Note that when *n* is small, and zero rates are not included, this correction will amplify higher rates, potentially exacerbating the trend of exponentially increasing rates toward the present. However, when zero rates are included, the rates show a remarkably constant trend through time (S8 Fig). A regression line on the log1p transformed data showed a slope that is essentially zero (slope = 0.005), with time explaining less than <1% of the variation in the birth rates (*R*^{2} = 0.004). Thus, throughout the main text, we exclusively focus on estimates of through time.

### Yule sensitivity to excluding zero rates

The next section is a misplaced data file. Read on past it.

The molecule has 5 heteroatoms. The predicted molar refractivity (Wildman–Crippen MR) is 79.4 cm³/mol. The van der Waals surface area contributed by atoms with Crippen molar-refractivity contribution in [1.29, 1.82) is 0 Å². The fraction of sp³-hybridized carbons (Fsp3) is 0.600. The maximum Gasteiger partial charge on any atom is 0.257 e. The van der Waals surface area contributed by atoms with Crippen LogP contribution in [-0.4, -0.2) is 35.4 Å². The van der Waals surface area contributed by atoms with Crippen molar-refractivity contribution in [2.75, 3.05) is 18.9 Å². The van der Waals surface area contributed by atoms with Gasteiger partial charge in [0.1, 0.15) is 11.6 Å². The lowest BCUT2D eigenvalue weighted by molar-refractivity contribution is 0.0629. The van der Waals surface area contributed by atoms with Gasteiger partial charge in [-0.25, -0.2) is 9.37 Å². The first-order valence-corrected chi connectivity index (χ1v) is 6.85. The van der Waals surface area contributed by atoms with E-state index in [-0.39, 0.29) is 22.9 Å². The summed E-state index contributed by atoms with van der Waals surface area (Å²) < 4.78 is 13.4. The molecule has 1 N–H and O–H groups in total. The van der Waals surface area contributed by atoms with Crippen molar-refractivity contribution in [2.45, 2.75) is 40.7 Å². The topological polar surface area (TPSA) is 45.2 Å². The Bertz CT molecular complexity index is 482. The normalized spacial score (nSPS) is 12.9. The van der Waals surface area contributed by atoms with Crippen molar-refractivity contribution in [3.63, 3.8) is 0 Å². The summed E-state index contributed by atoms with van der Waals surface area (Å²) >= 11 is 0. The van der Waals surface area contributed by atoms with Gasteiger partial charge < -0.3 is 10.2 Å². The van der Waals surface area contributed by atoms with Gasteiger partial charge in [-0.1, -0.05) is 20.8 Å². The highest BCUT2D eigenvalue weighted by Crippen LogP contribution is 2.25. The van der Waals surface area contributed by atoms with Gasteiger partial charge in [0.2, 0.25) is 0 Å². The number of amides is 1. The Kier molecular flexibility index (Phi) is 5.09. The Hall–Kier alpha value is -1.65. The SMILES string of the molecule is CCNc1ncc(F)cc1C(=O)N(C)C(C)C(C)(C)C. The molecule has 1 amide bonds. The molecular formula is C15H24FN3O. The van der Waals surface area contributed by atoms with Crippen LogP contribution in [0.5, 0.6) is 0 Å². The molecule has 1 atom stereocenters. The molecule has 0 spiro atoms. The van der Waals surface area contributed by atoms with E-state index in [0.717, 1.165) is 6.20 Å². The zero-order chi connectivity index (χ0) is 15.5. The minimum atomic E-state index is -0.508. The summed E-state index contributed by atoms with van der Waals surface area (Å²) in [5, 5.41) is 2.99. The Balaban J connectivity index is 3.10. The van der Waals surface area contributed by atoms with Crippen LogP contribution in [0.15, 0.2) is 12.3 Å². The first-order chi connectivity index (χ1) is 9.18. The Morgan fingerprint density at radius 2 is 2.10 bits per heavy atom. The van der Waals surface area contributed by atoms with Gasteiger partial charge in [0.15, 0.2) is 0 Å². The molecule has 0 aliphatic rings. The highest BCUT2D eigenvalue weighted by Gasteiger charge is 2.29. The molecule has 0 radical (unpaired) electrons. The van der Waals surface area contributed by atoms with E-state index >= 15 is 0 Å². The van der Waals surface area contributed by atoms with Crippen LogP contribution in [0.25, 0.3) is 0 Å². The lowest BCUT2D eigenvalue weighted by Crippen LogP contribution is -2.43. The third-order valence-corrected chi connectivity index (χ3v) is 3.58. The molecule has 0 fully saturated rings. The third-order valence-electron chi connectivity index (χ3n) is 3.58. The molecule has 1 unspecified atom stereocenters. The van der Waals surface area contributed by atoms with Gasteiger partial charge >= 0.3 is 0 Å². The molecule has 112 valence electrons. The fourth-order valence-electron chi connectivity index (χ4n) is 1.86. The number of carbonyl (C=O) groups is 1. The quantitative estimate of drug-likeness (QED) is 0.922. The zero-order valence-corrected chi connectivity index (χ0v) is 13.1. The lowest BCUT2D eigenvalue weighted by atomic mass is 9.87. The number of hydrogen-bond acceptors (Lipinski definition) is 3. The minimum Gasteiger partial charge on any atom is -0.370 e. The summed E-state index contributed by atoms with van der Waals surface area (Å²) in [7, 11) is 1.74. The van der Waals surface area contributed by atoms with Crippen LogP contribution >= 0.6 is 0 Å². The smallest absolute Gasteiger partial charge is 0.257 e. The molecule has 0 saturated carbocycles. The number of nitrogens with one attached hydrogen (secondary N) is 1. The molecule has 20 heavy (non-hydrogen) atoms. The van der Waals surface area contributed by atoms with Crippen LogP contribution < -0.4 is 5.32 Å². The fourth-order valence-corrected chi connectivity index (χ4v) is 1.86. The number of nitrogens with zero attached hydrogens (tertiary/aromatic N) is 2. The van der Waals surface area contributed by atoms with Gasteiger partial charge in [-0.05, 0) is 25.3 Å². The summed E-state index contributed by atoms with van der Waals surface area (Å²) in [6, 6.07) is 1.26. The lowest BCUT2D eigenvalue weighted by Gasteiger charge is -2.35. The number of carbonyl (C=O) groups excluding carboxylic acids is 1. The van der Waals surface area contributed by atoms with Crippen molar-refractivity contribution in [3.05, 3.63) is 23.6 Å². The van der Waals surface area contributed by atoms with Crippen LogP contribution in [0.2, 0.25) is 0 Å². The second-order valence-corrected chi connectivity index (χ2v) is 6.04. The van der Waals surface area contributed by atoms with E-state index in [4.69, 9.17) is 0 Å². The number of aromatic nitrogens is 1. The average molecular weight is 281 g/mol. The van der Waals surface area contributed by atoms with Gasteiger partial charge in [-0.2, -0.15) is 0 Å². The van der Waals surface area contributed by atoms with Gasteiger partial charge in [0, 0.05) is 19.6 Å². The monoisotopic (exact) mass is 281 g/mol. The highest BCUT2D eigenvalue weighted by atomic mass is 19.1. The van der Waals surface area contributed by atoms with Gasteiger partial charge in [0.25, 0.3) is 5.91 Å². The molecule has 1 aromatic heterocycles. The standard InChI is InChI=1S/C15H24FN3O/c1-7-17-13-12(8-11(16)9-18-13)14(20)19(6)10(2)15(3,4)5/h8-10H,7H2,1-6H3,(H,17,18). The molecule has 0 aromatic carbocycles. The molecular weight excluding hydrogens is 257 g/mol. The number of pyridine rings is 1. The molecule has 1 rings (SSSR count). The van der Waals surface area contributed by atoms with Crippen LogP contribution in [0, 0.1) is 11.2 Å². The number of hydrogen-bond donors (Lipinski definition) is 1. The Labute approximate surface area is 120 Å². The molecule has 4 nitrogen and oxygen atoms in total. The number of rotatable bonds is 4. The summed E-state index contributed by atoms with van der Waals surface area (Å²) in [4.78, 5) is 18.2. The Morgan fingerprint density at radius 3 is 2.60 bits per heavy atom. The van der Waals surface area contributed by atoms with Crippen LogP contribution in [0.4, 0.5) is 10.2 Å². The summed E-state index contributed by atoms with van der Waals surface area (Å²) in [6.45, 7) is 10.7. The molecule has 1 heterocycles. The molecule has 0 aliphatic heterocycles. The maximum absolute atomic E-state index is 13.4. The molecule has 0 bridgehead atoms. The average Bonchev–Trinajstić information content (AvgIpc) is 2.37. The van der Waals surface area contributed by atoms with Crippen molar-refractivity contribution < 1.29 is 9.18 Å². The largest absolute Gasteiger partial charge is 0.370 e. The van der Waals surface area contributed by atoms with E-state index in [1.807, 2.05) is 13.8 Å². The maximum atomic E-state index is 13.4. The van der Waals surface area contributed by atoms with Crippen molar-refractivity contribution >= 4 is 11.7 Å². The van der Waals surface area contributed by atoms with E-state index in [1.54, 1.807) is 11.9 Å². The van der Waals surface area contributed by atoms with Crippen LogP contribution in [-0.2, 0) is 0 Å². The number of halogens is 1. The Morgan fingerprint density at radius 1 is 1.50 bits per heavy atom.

As mentioned above, most diversification studies and simulations typically exclude zero rates from their analyses, which can introduce bias. Excluding zero rates fails to properly balance higher rates nearer the present with the higher instances of zero-rate trees over shorter time scales (see S7 Fig). For our least-squares model, removing zero rates from our Yule simulation dataset necessarily shifted the signal towards the hyperbolic component (S7 Fig). We were concerned that if our randomization procedure incorrectly attributed exponentially increasing rates towards the present to errors when there were none, it would also raise questions about the empirical results, which also omitted zero rates. To test this, we reran all analyses on the Yule simulation dataset with the zero rates excluded. As expected, the strongest signal nearest the present was for the hyperbolic component (S7 Fig). In this case, the randomization creates a pattern very different from the hyperbola as a consequence of noise.